Lately, all of my friends have been coming up to me and asking what I’ve been doing with myself lately. They want to know how my summer is going so far. First of all, thanks, mom and dad, for asking. Well, I’m barely two weeks into the summer of 2012 and it’s proving to be a busy, yet relaxing, time for me. With the temperature getting up to the mid to high 90s with no respite in sight, I’ve nudged my snout into the whiskey trough not infrequently. As it turns out, my spirits cabinet comes in handy for hot weather, as it does for cold as well, not to mention climates that happen to fall between extreme hot and extreme cold. Who knew?
I just finished reading a couple of novels, George Orwell’s 1984 and Mark Twain’s A Connecticut Yankee in King Arthur’s Court. I’ll be co-teaching a course on “society and technology” in the fall with a literature professor; she chose these two books for her part of the course requirements. I’ve never read 1984 in its entirety, and I’m I glad I finally finished it. It was an excellent read, right up my alley: very dark and suggestive of human nature. We all know some of the buzzwords and phrases from the novel as part of our cultural lexicon, such as “Big Brother is watching you,” and “doublespeak,” but Orwell’s writing demands a careful read. (I’ve never seen the movie, but judging from the trailer and a few YouTube clips that I’ve sampled, I’m sure it doesn’t measure up to the book, as is usually the case for fine works of literature reduced to the silver screen.) You’d think I would have read it earlier, given my interest in totalitarianism and genocidal regimes, but I just never got around to it. You can’t read everything, right?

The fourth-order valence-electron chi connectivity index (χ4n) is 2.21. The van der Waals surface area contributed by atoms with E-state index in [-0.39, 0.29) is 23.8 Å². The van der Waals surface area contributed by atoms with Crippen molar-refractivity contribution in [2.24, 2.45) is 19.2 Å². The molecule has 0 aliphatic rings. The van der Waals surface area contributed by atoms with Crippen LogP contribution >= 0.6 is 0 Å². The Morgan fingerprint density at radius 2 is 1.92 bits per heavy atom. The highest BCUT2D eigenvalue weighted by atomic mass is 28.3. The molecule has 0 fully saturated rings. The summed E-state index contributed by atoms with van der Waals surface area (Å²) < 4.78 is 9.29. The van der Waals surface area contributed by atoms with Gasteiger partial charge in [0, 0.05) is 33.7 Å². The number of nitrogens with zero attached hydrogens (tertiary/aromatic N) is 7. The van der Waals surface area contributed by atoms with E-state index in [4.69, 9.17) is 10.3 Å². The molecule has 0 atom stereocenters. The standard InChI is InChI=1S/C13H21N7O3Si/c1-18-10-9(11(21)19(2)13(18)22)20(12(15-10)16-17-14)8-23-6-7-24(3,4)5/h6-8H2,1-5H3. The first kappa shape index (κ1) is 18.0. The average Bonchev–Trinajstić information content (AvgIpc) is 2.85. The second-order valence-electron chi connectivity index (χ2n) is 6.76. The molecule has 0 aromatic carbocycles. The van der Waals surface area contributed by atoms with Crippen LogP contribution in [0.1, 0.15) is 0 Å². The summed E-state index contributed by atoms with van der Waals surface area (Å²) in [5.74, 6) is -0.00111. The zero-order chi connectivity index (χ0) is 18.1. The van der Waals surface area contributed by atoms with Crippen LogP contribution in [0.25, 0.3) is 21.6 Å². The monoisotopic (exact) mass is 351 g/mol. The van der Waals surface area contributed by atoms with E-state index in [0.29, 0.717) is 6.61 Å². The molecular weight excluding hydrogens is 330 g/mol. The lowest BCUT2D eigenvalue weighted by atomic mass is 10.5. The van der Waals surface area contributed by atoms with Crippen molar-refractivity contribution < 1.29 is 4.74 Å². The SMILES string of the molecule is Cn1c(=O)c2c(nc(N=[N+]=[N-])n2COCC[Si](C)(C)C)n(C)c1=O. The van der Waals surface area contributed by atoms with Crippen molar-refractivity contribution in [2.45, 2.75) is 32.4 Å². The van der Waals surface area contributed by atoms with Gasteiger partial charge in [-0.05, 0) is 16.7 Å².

Twain’s novel was somewhat enjoyable, mostly for what it says about the author’s outlook on history and progress than for the details of the plot. Remember, folks, I’m more of a non-fiction reader, so I tend to read novels with an eye toward the historical context in which they were written or for any concepts and ideas that feed off history, politics, and philosophy. Such an approach to these novels will certainly be my contribution to the course, though the literature professor is great on the historical context of the novels as well.
On an unrelated topic, my duties in the Army Reserve these past few weeks have been quite burdensome and unpleasant at times, but I soldier on, looking forward to the end of my tenure as a company commander. I find most of the officers and senior NCOs in my battalion, the full-timers in particular, to be rather lazy and cantankerous. In May I attended a week-long course for reservist commanders in Atlanta, Georgia. Presumably I’ve gained some more training to help me become an effective military leader. I say presumably, because I’m not so sure what “death by PowerPoint,” commingled with drivel and groupthink, not to mention a ridiculous amount of acronyms thrown in for apparent good measure, can do for me. Like last year, my unit will be going to Kentucky this summer for annual training.
As of today, July 3, I submitted grades for what was probably my last course with Hexington College (a pseudonym), where I have been an adjunct instructor intermittently since 1998. Coupled with having quit my longstanding security job last summer, it seems I’m pulling back in terms of employment, reducing from four to two sources of income. I need to pull back somewhere, and make my life relatively simpler; I’m all over the place, driving from city to city to this, that, and the other. After all, in addition to teaching this summer for the University of Mantua (yet another pseudonym) and the aforementioned upcoming trip to Kentucky, I need to be a father to my daughters, all two or three or four of them. See? I don’t even remember how many daughters I have! You know it’s bad when you can’t remember things like that. Then again, I might be temporarily incapacitated. Currently I’m sitting on my lawn in my favorite camping chair in 94-friggin’-degree heat at 8:15 pm, and my shot class is empty again.